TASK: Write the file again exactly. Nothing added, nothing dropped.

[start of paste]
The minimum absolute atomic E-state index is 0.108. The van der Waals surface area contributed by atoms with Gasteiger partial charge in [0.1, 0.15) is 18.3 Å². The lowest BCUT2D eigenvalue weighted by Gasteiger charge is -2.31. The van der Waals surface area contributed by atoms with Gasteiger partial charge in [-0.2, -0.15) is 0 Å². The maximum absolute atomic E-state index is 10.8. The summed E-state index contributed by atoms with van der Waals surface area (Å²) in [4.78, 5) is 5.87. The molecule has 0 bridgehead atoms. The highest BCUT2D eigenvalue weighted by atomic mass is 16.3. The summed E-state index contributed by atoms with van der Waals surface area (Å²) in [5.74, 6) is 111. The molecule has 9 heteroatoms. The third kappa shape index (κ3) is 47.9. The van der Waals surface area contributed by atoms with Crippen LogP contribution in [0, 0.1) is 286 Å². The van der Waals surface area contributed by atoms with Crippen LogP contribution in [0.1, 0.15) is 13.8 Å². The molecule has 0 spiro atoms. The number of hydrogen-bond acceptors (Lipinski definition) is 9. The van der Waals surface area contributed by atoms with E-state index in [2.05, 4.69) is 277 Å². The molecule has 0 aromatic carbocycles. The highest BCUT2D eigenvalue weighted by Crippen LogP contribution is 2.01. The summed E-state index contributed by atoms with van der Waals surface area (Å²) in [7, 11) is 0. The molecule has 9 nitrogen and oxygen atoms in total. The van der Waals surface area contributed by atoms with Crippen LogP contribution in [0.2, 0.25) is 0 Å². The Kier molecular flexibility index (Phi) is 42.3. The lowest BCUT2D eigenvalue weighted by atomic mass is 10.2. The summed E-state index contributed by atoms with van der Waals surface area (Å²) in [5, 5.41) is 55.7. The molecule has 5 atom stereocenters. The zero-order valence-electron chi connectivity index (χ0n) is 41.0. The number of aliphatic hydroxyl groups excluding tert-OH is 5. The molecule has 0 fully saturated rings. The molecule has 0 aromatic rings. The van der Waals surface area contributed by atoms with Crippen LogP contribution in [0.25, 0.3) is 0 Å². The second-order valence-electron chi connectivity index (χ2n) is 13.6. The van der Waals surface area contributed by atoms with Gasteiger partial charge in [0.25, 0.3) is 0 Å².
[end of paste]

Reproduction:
The minimum absolute atomic E-state index is 0.108. The van der Waals surface area contributed by atoms with Gasteiger partial charge in [0.1, 0.15) is 18.3 Å². The lowest BCUT2D eigenvalue weighted by Gasteiger charge is -2.31. The van der Waals surface area contributed by atoms with Gasteiger partial charge in [-0.2, -0.15) is 0 Å². The maximum absolute atomic E-state index is 10.8. The summed E-state index contributed by atoms with van der Waals surface area (Å²) in [4.78, 5) is 5.87. The molecule has 0 bridgehead atoms. The highest BCUT2D eigenvalue weighted by atomic mass is 16.3. The summed E-state index contributed by atoms with van der Waals surface area (Å²) in [5.74, 6) is 111. The molecule has 9 heteroatoms. The third kappa shape index (κ3) is 47.9. The van der Waals surface area contributed by atoms with Crippen LogP contribution in [0, 0.1) is 286 Å². The van der Waals surface area contributed by atoms with Crippen LogP contribution in [0.1, 0.15) is 13.8 Å². The molecule has 0 spiro atoms. The number of hydrogen-bond acceptors (Lipinski definition) is 9. The van der Waals surface area contributed by atoms with E-state index in [2.05, 4.69) is 277 Å². The molecule has 0 aromatic carbocycles. The highest BCUT2D eigenvalue weighted by Crippen LogP contribution is 2.01. The summed E-state index contributed by atoms with van der Waals surface area (Å²) in [7, 11) is 0. The molecule has 9 nitrogen and oxygen atoms in total. The van der Waals surface area contributed by atoms with Crippen LogP contribution in [0.2, 0.25) is 0 Å². The Kier molecular flexibility index (Phi) is 42.3. The lowest BCUT2D eigenvalue weighted by atomic mass is 10.2. The summed E-state index contributed by atoms with van der Waals surface area (Å²) in [5, 5.41) is 55.7. The molecule has 5 atom stereocenters. The zero-order valence-electron chi connectivity index (χ0n) is 41.0. The number of aliphatic hydroxyl groups excluding tert-OH is 5. The molecule has 0 fully saturated rings. The molecule has 0 aromatic rings. The van der Waals surface area contributed by atoms with Crippen LogP contribution in [0.25, 0.3) is 0 Å². The second-order valence-electron chi connectivity index (χ2n) is 13.6. The van der Waals surface area contributed by atoms with Gasteiger partial charge in [0.25, 0.3) is 0 Å².